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The usefulness of the videolaryngoscope for the diagnosis of an unknown epiglottic tumor

Benítez-Jiménez, Mercedes; Rodríguez-Navarro, María Ángeles; González-Pérez, Petra; Díaz-Alejo, Clara; Alcaraz-Martínez, Ana Belén; Sánchez-Ródenas, Lorenzo

Colombian Journal of Anesthesiology: January-March 2019 - Volume 47 - Issue 1 - p 69–70
doi: 10.1097/CJ9.0000000000000089
Spanish Version

Anesthesia and Pain Department, Hospital General Universitario J.M. Morales Meseguer, Murcia, Spain.

Correspondence: Anesthesia and Pain Department, Hospital General Universitario J.M. Morales Meseguer, Calle Marqués de los Vélez, Murcia 30009, Spain. E-mail:

How to cite this article: Benítez-Jiménez M, Rodríguez-Navarro MA, González-Pérez P, Díaz-Alejo C, Alcaraz-Martínez AB, Sánchez-Ródenas L. The usefulness of the videolaryngoscope for the diagnosis of an unknown epiglottic tumor. Rev Colomb Anestesiol. 2018;00:000–000.

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The contribution of video-laryngoscopy to improving the process of orotracheal intubation has been shown if various publications emphasizing an improved and better quality vision of the mouth and the larynx; it is extremely valuable for teaching purposes and is part of the algorithm for the intubation of a predicted difficult airway.1,2

This article discusses the case of a 54-year-old patient admitted to the emergency OR for surgery of an ascending colon neoplasm and secondary intestinal obstruction. The patient has a history of smoking 10 packs/year, criteria consistent with chronic bronchial disease, and hepatitis C.

In the light of the risk of bronchoaspiration, induction, and rapid sequence intubation were conducted uneventfully. During the laryngoscopy with a Macintosh, an epiglottic mass was identified. Following the intubation and the tracheal pneumo-tamponade, we conducted a second laryngoscopy using a video laryngoscope Glidescope Titanium (Verathon Medical Bothell, WA, USA), which clearly revealed an epiglottic tumor.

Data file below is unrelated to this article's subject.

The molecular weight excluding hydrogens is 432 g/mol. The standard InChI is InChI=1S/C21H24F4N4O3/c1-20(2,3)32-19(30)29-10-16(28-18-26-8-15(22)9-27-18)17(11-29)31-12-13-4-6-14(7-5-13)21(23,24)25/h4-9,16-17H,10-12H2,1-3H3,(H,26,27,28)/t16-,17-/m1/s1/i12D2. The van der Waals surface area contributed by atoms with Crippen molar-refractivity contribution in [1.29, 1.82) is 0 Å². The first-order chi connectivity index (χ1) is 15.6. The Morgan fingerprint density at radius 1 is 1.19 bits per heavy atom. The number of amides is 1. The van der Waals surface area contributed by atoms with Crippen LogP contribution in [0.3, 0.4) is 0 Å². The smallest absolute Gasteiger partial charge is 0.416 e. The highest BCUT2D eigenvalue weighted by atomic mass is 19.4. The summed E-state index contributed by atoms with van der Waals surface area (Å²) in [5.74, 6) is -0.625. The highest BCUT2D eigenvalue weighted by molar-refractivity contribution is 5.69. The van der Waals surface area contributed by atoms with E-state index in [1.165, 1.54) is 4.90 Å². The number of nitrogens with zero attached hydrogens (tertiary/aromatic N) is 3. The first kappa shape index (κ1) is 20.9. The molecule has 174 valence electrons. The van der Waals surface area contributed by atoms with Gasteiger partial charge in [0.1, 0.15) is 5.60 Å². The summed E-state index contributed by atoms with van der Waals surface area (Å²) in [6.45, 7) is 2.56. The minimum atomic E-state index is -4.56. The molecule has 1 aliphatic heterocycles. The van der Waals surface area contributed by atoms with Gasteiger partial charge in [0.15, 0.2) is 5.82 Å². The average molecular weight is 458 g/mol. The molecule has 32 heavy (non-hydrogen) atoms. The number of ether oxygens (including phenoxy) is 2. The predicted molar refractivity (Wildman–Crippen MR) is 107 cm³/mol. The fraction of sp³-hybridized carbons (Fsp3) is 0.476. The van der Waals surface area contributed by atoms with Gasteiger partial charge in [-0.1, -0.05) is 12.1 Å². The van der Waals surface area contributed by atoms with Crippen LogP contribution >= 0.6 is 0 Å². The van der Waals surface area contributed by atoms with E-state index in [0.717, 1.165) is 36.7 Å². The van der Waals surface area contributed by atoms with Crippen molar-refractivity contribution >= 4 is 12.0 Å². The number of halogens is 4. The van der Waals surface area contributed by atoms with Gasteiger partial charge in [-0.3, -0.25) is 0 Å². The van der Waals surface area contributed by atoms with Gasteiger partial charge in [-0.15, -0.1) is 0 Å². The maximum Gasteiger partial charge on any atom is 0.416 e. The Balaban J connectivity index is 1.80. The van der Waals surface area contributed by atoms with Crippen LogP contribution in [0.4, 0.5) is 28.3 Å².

After obtaining the consent of a family member, the planned hemicolectomy was conducted, in addition to a resection through laryngeal microsurgery and a biopsy of the epiglottic tumor identified (0.75 cm) (Fig. 1A and B).

Figure 1

Figure 1

Several papers argue that the total time elapsed during intubation and isolation of the airway is longer with the use of the video-laryngoscope versus the routine laryngoscopy, when the operator is still in the learning curve2; this is why the laryngoscope was used.

The use of video-laryngoscopes—Glidescope, King Vision—initially designed to facilitate orotracheal intubation, is very frequent in the algorithm for managing a difficult airway,3 in addition to a very exciting application in oropharyngeal surgery.4 Furthermore, we find that the device allows for an easy and minimally invasive exploration as compared against laryngoscopy using a rigid laryngoscope, as illustrated in our case in which the problem was solved in the same surgical-anesthetic procedure.

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Ethical disclosures

Protection of persons and animals: The authors claim that no experiments in humans or animals were conducted for this research.

Confidentiality of the information: The authors declare that they followed the protocols of their workplace with regard to disclosure of patient data.

Right to privacy and informed consent: The authors declare that this article does not disclose any patient information.

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Author's own resources.

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Conflicts of interest

Authors declare no conflicts of interest implied in the writing of this manuscript.

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1. Griesdale DE, Liu D, McKinney J, et al Glidescope® video-laryngoscopy versus direct laryngoscopy for endotracheal intubation: a systematic review and meta-analysis. Can J Anaesth 2012;59:41–52.
2. Lewis SR, Butler AR, Parker J, et al Videolaryngoscopy versus direct laryngoscopy for adult patients requiring tracheal intubation. Cochrane Database Syst Rev 2016;11:CD011136.
3. España Fuente L, De la Rica Fernández P, González González JL. Use of King Vision® videolaryngoscope in an unanticipated difficult airway in an adult patient with giant vallecular cyst, a case report. Rev Esp Reanim 2017;64:61–67.
4. Bruno E, Dauri M, Mauramati S, et al Utility of glidescope videolaryngoscopy in surgical procedures involving the larynx. Acta Otorhinolaryngol Ital 2015;35:45–48.

Airway Management; Laryngoscopy; Epiglottis; Laryngeal Neoplasms; Intubation; Manejo de la vía aérea; Laringoscopía; Epiglotis; Neoplasias Laríngeas; Intubación

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